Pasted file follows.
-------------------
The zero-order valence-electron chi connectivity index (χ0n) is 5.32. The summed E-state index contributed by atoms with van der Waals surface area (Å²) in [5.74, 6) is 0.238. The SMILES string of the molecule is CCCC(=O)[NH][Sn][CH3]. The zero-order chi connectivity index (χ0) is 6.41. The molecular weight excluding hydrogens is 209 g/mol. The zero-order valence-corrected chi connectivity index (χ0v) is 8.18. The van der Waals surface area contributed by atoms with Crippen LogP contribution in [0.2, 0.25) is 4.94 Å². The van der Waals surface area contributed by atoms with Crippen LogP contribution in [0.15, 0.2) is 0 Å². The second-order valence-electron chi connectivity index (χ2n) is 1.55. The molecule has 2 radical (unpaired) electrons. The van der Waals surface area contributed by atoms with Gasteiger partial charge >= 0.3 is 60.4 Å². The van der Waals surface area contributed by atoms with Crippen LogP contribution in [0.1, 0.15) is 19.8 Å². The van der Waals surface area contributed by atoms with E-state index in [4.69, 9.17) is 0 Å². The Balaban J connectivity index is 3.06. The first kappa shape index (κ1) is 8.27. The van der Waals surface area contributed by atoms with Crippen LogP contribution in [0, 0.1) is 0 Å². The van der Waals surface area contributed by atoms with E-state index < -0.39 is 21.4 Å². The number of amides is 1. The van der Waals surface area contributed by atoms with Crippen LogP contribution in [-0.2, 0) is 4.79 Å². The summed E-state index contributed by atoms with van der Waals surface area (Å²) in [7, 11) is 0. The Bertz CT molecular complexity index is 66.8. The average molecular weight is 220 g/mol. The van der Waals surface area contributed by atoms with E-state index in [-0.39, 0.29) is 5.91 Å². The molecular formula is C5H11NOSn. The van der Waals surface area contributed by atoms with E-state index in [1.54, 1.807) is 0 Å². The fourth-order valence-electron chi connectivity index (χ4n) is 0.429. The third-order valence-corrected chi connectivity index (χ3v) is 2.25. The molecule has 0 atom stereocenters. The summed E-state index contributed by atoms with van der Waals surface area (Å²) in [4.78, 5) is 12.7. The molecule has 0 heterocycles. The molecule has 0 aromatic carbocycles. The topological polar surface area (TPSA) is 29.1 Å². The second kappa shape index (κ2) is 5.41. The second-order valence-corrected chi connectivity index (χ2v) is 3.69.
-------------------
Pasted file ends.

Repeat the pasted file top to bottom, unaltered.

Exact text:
The zero-order valence-electron chi connectivity index (χ0n) is 5.32. The summed E-state index contributed by atoms with van der Waals surface area (Å²) in [5.74, 6) is 0.238. The SMILES string of the molecule is CCCC(=O)[NH][Sn][CH3]. The zero-order chi connectivity index (χ0) is 6.41. The molecular weight excluding hydrogens is 209 g/mol. The zero-order valence-corrected chi connectivity index (χ0v) is 8.18. The van der Waals surface area contributed by atoms with Crippen LogP contribution in [0.2, 0.25) is 4.94 Å². The van der Waals surface area contributed by atoms with Crippen LogP contribution in [0.15, 0.2) is 0 Å². The second-order valence-electron chi connectivity index (χ2n) is 1.55. The molecule has 2 radical (unpaired) electrons. The van der Waals surface area contributed by atoms with Gasteiger partial charge >= 0.3 is 60.4 Å². The van der Waals surface area contributed by atoms with Crippen LogP contribution in [0.1, 0.15) is 19.8 Å². The van der Waals surface area contributed by atoms with E-state index in [4.69, 9.17) is 0 Å². The Balaban J connectivity index is 3.06. The first kappa shape index (κ1) is 8.27. The van der Waals surface area contributed by atoms with Crippen LogP contribution in [0, 0.1) is 0 Å². The van der Waals surface area contributed by atoms with E-state index < -0.39 is 21.4 Å². The number of amides is 1. The van der Waals surface area contributed by atoms with Crippen LogP contribution in [-0.2, 0) is 4.79 Å². The summed E-state index contributed by atoms with van der Waals surface area (Å²) in [7, 11) is 0. The Bertz CT molecular complexity index is 66.8. The average molecular weight is 220 g/mol. The van der Waals surface area contributed by atoms with E-state index in [-0.39, 0.29) is 5.91 Å². The molecular formula is C5H11NOSn. The van der Waals surface area contributed by atoms with E-state index in [1.54, 1.807) is 0 Å². The fourth-order valence-electron chi connectivity index (χ4n) is 0.429. The third-order valence-corrected chi connectivity index (χ3v) is 2.25. The molecule has 0 atom stereocenters. The summed E-state index contributed by atoms with van der Waals surface area (Å²) in [4.78, 5) is 12.7. The molecule has 0 heterocycles. The molecule has 0 aromatic carbocycles. The topological polar surface area (TPSA) is 29.1 Å². The second kappa shape index (κ2) is 5.41. The second-order valence-corrected chi connectivity index (χ2v) is 3.69.